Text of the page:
Cancer patients lacking in post-diagnosis therapy

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Cancer patients lacking in post-diagnosis therapy


Last week, the 27-year-old daughter of a married couple in their 50s came upon a horrific scene inside her family’s living room in Changwon, South Gyeongsang.

On Nov. 7, the daughter discovered her 51-year-old mother and 56-year-old father stabbed to death in her own home. The police investigating the case later on presumed that the mother stabbed her husband to death, then killed herself.

Why would she have committed such a crime?

The mother was diagnosed with Stage 1 cervical cancer and received surgery in September to have her female reproductive organs removed. Immediately afterward she began suffering from serious depression.


“After receiving the operation, the mother was constantly depressed, obsessed with the idea that she didn’t have a womb and often cried,” said a police official.

Until the mother found out she had cancer, the family was like any other ordinary family in Korea. The husband had his own business in the retail sector and the family did not have any significant financial trouble, the police said.

Though the quality of Korea’s cancer treatment research is considered one of the world’s best, patients are often left mentally and emotionally isolated.

Often times, when a person is diagnosed with cancer, he or she undergoes psychological shock and suffers from anxiety and depression. Psychologists generally describe these symptoms as “distress.”

According to a survey conducted by the National Cancer Center in 2009 on 375 cancer patients (stomach, liver, lung, colon, breast and uterine), 42.1 percent or 158 of the surveyed patients showed symptoms of distress. Of the total, 41.8 percent suffered from depression, 40.9 percent from insomnia and 28.7 percent from anxiety.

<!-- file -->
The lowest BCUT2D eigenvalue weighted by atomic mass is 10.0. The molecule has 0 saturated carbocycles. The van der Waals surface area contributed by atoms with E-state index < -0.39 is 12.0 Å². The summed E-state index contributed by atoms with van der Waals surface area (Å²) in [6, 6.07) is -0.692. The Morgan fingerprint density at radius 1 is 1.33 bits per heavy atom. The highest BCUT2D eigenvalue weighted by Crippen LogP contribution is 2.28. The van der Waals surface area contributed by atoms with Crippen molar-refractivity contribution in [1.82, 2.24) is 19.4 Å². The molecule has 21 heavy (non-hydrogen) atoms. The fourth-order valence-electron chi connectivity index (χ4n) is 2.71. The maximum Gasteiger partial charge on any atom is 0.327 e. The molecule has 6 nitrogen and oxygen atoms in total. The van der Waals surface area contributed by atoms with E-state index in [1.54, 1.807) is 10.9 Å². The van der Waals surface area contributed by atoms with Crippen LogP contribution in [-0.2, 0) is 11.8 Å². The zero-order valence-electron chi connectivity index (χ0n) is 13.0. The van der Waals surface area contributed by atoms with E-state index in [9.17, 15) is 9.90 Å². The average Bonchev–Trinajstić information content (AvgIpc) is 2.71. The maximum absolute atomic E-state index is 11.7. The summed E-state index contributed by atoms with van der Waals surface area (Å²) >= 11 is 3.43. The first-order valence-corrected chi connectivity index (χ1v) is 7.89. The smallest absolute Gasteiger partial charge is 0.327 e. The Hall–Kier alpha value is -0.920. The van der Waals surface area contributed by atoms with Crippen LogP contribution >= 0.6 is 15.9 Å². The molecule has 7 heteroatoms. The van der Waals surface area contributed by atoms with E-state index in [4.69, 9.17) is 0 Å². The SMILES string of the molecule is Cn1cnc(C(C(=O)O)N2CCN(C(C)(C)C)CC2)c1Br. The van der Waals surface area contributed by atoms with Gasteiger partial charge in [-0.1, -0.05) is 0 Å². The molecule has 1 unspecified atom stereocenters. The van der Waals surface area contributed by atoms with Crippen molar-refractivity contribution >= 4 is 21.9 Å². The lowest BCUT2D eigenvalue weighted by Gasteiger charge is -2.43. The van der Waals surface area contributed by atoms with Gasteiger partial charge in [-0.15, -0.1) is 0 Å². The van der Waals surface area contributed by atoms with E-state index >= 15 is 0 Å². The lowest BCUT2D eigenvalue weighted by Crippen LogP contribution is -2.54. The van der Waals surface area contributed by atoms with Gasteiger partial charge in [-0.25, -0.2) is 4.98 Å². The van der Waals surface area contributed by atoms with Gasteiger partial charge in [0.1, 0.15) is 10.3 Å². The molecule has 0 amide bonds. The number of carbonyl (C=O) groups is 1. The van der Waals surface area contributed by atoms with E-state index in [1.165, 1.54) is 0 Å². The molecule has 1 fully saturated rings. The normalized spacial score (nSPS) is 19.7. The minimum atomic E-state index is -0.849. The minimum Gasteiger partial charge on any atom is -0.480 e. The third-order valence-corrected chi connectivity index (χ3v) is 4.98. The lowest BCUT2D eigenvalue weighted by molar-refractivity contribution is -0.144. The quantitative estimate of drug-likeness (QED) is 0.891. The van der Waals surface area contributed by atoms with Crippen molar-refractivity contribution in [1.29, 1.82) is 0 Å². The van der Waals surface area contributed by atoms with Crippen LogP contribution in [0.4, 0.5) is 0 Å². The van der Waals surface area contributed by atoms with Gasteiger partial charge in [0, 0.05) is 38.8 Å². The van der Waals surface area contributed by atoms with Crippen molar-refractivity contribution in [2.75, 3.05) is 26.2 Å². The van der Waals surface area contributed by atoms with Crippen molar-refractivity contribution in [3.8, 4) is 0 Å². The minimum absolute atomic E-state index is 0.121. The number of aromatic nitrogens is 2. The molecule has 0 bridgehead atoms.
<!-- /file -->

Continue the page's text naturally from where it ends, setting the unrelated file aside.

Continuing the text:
According to a study by the National Cancer Center, the suicide rate of cancer patients is double that of healthy people. The study also showed that more women kill themselves than men within the first year they are diagnosed.

In October, 2009, a woman in her 50s killed herself at a hospital in Seoul after suffering from a rare cancer. Her depression grew when the cancer returned for a second time.

“I’m only a burden to my family,” she repeatedly said. “What is the use of receiving treatment - the cancer is going to recur anyways.”

Often times, family members are not able to fully empathize with the distress the patient is going through.

“Patients feel depressed, especially when the treatment they receive is long-term or they experience side effects such as vomiting and hair loss,” said Yoo Eun-seung, a clinical psychology expert at the National Cancer Center.

Yoon Young-ho, an official from the Seoul National University College of Medicine, said, “In general, cancer treatment is focused mainly on providing a physical remedy, and patients’ mental health is rarely evaluated.”

“Mental check-ups should be done more often on cancer patients like they receive regular computerized body scans,” Yoon said.

By Shin Sung-sik, Park Yu-mi []

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